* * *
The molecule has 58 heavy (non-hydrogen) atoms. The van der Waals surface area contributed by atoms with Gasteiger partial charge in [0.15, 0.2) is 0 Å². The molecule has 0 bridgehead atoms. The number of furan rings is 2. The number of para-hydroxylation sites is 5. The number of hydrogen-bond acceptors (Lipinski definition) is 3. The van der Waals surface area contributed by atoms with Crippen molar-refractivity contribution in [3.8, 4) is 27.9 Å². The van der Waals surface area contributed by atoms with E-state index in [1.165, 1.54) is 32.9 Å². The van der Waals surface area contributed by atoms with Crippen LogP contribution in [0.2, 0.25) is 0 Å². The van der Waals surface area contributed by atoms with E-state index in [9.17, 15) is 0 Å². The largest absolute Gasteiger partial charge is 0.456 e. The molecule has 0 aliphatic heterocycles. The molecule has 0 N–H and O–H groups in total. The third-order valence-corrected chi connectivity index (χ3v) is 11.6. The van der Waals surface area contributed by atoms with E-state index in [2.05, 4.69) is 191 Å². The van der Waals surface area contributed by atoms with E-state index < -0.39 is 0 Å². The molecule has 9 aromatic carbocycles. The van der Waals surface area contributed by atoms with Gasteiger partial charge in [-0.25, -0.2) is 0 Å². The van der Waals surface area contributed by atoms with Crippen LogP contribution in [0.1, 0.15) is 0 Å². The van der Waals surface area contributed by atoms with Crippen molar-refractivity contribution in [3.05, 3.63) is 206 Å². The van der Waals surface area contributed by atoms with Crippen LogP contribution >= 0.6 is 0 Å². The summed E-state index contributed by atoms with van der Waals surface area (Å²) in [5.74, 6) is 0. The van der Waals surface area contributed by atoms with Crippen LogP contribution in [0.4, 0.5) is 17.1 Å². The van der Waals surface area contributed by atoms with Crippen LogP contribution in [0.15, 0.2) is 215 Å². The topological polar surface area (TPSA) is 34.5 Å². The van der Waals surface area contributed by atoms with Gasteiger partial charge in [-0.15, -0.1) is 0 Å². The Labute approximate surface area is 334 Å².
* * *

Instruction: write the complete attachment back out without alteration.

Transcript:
The molecule has 58 heavy (non-hydrogen) atoms. The van der Waals surface area contributed by atoms with Gasteiger partial charge in [0.15, 0.2) is 0 Å². The molecule has 0 bridgehead atoms. The number of furan rings is 2. The number of para-hydroxylation sites is 5. The number of hydrogen-bond acceptors (Lipinski definition) is 3. The van der Waals surface area contributed by atoms with Crippen molar-refractivity contribution in [3.8, 4) is 27.9 Å². The van der Waals surface area contributed by atoms with E-state index in [1.165, 1.54) is 32.9 Å². The van der Waals surface area contributed by atoms with Crippen LogP contribution in [0.2, 0.25) is 0 Å². The van der Waals surface area contributed by atoms with E-state index in [9.17, 15) is 0 Å². The largest absolute Gasteiger partial charge is 0.456 e. The molecule has 0 aliphatic heterocycles. The molecule has 0 N–H and O–H groups in total. The third-order valence-corrected chi connectivity index (χ3v) is 11.6. The van der Waals surface area contributed by atoms with E-state index in [2.05, 4.69) is 191 Å². The van der Waals surface area contributed by atoms with E-state index < -0.39 is 0 Å². The molecule has 9 aromatic carbocycles. The van der Waals surface area contributed by atoms with Gasteiger partial charge in [-0.25, -0.2) is 0 Å². The van der Waals surface area contributed by atoms with Crippen LogP contribution in [0.1, 0.15) is 0 Å². The van der Waals surface area contributed by atoms with Crippen molar-refractivity contribution in [3.05, 3.63) is 206 Å². The van der Waals surface area contributed by atoms with Crippen LogP contribution >= 0.6 is 0 Å². The summed E-state index contributed by atoms with van der Waals surface area (Å²) in [5.74, 6) is 0. The van der Waals surface area contributed by atoms with Crippen LogP contribution in [0.4, 0.5) is 17.1 Å². The van der Waals surface area contributed by atoms with Crippen LogP contribution in [0.15, 0.2) is 215 Å². The topological polar surface area (TPSA) is 34.5 Å². The van der Waals surface area contributed by atoms with Gasteiger partial charge in [-0.15, -0.1) is 0 Å². The Labute approximate surface area is 334 Å².